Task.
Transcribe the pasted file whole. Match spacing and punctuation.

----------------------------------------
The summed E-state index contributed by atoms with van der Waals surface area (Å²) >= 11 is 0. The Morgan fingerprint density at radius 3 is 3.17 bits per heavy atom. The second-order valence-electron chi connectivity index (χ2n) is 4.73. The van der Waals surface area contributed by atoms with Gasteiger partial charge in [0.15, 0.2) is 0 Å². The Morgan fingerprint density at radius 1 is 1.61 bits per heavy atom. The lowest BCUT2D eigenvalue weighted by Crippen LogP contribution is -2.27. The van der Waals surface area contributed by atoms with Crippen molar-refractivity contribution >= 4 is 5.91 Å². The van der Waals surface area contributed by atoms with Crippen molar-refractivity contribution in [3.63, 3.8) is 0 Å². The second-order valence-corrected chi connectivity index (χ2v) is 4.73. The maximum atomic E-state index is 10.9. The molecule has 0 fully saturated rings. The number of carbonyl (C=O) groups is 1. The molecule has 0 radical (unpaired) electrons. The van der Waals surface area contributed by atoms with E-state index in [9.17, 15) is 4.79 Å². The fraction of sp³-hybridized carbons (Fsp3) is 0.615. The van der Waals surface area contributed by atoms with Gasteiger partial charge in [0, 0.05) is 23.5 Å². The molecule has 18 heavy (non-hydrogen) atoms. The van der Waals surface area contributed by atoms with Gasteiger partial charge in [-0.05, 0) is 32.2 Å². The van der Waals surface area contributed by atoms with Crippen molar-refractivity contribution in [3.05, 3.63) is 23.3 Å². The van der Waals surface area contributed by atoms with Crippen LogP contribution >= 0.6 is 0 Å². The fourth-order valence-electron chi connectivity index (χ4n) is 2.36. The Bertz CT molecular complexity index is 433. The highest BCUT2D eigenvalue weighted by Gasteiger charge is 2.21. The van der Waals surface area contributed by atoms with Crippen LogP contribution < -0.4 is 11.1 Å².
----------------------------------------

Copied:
The summed E-state index contributed by atoms with van der Waals surface area (Å²) >= 11 is 0. The Morgan fingerprint density at radius 3 is 3.17 bits per heavy atom. The second-order valence-electron chi connectivity index (χ2n) is 4.73. The van der Waals surface area contributed by atoms with Gasteiger partial charge in [0.15, 0.2) is 0 Å². The Morgan fingerprint density at radius 1 is 1.61 bits per heavy atom. The lowest BCUT2D eigenvalue weighted by Crippen LogP contribution is -2.27. The van der Waals surface area contributed by atoms with Crippen molar-refractivity contribution >= 4 is 5.91 Å². The van der Waals surface area contributed by atoms with Crippen molar-refractivity contribution in [3.63, 3.8) is 0 Å². The second-order valence-corrected chi connectivity index (χ2v) is 4.73. The maximum atomic E-state index is 10.9. The molecule has 0 fully saturated rings. The number of carbonyl (C=O) groups is 1. The molecule has 0 radical (unpaired) electrons. The van der Waals surface area contributed by atoms with E-state index in [9.17, 15) is 4.79 Å². The fraction of sp³-hybridized carbons (Fsp3) is 0.615. The van der Waals surface area contributed by atoms with Gasteiger partial charge in [0, 0.05) is 23.5 Å². The molecule has 18 heavy (non-hydrogen) atoms. The van der Waals surface area contributed by atoms with Gasteiger partial charge in [-0.05, 0) is 32.2 Å². The van der Waals surface area contributed by atoms with Crippen molar-refractivity contribution in [3.05, 3.63) is 23.3 Å². The van der Waals surface area contributed by atoms with Crippen LogP contribution >= 0.6 is 0 Å². The fourth-order valence-electron chi connectivity index (χ4n) is 2.36. The Bertz CT molecular complexity index is 433. The highest BCUT2D eigenvalue weighted by Gasteiger charge is 2.21. The van der Waals surface area contributed by atoms with Crippen LogP contribution < -0.4 is 11.1 Å².